Making sense of the expensive and divided race for Wisconsin’s Supreme Court
MADISON, Wis. (WMTV) - Some experts have likened this year’s race for the Wisconsin Supreme Court to a congressional or gubernatorial one. Here are characteristics of this judicial race, which in some ways makes it unlike others in the state’s past.
The race is divided
Voters and experts alike have called out the race as politically divided.
“Right now it’s incredibly partisan, pretty disappointing,” Chloe Madison said. “Law is not partisan or should not be partisan, anyway. So the fact that there is so much contention around it makes it feels like Democrat v. Republican and not just ‘what is the law and who is the best person to interpret it?’”
“It’s a partisan race,” Former Wis. Supreme Court Justice Janine Geske said. “Democrats and people that believe in Democratic-related issues are following one candidate, and very conservative, pro-life people are following the other candidate, and there doesn’t seem to be much crossover.”
After getting appointed to the high court by Governor Tommy Thompson in 1993, Geske won election in 1994. She spoke from personal experience, “The goal in campaigning was really to get people from both sides of the aisle, in the greatest sense of the word.”
“I guess the real challenge for whoever gets elected is how... you come back to the middle when you get to the court, which is where you have to be. You have to be not only open to the record and the legal arguments but [to] your colleagues,” Geske said. She has not endorsed a specific candidate.
The race is expensive
All of the spending is estimated at more than $30 million, and it’s still climbing. Both Geske and NBC15 political analyst Richard Haven expect the final amount to be near $40 million.
The figure has already shattered the record in U.S. history. The previous high was $15.4 million set by the Illinois Supreme Court race in 2004.
Protasiewicz has raised $14.5 million, with more than half of it coming from the state Democratic Party. Kelly has raised nearly $3 million, with state and local Republican groups chipping in as well.
In comparison, Geske recalled raising about $200,000 during her run for a seat on the bench.
“It’s just bizarre in many ways that so much is coming in, but that’s that indication of the national impact. They think that who wins this may in fact say something about what’s coming in ‘24,” Haven said.
The race has nationwide attention
He was referring to the 2024 presidential election. He also said there’s talk about Wisconsin being a swing state because state justices could affect voting rights or redistricting.
“Only the Wisconsin citizens get to vote, but the interest across the nation is significant, and that’s adding to this sense of drama to this election,” Haven, who is also a professor emeritus at UW-Whitewater, said.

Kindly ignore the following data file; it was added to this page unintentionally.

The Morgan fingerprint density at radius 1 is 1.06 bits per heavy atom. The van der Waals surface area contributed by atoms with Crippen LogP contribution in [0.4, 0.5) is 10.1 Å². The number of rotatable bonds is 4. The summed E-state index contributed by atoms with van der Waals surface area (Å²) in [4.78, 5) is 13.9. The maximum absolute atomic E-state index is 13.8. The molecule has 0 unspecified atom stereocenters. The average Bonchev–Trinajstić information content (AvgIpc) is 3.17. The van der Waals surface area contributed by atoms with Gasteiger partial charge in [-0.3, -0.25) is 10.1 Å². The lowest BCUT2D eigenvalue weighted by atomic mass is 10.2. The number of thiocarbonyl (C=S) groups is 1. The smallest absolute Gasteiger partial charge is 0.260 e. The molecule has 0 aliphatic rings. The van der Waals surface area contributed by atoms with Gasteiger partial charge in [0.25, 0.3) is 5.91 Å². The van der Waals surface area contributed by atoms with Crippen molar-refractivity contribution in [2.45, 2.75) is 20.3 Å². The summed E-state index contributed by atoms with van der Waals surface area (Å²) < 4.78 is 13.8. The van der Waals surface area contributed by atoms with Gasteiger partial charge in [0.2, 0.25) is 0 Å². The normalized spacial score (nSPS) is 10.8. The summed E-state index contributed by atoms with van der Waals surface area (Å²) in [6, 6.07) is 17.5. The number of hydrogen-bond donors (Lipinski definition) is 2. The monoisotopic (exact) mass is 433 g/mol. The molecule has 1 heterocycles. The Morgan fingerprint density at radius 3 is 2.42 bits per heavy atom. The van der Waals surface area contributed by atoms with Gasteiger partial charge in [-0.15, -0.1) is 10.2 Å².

Especially after the U.S. Supreme Court’s decision to overturn Roe v. Wade, Haven believes focus has turned to the courts, both at the national level and the state.
“A lot of people are putting a great deal of importance on the outcome of this state Supreme Court race in little Wisconsin compared to California and New York and Texas and Florida and so on,” he said. “So yes, this is amazing.”
The race is “ideologically based”
Traditionally, judicial campaigns promoted the duties of a justice, Haven said. But for the last decade, campaigns around the country have turned their focus onto ideas.
Haven cited an example in 2008 when Former State Supreme Court Justice Michael Gableman was elected. He had run ads attacking his opponent’s work as a defense attorney. “That was an ideological attack and questioning the credibility or the capability of a sitting justice,” Haven said.
“Since that time, we’ve seen these races become more and more ideologically based, and really much more like a race for governor or a race for a congressional seats with significant impact, at times expected because of who gets elected to the Supreme Court on some issues that affect the Legislature, the governor and the laws of the state.”
The shift towards ideology is a product of the times. Haven argues, this is due to the rise of social media and cable television, a growing split between conservative and liberal thinking and Donald Trump’s 2016 campaign, which tapped into the frustrations of the working class.
The race is expected to have higher turnout than normal
While the turnout may not reach levels of a presidential or gubernatorial race, Haven believes numbers will be much higher than what’s normally seen for a state Supreme Court race.
Haven is particularly watching out for college campuses in Wisconsin, expecting more young voters to show up than they usually do for elections of this kind. “If that group turns out, they tend to vote progressive.”
He added that voters who come out for Madison’s mayoral race, also on April 4, could help Protasiewicz see a boost in numbers because both mayoral candidates are “essential two progressive challengers.”
On the other hand, Haven suspects there could be higher turnout among people in the working class, who helped Donald Trump become President in 2016. This could help with Kelly’s success, he said.
The spring election is on Tuesday, April 4.
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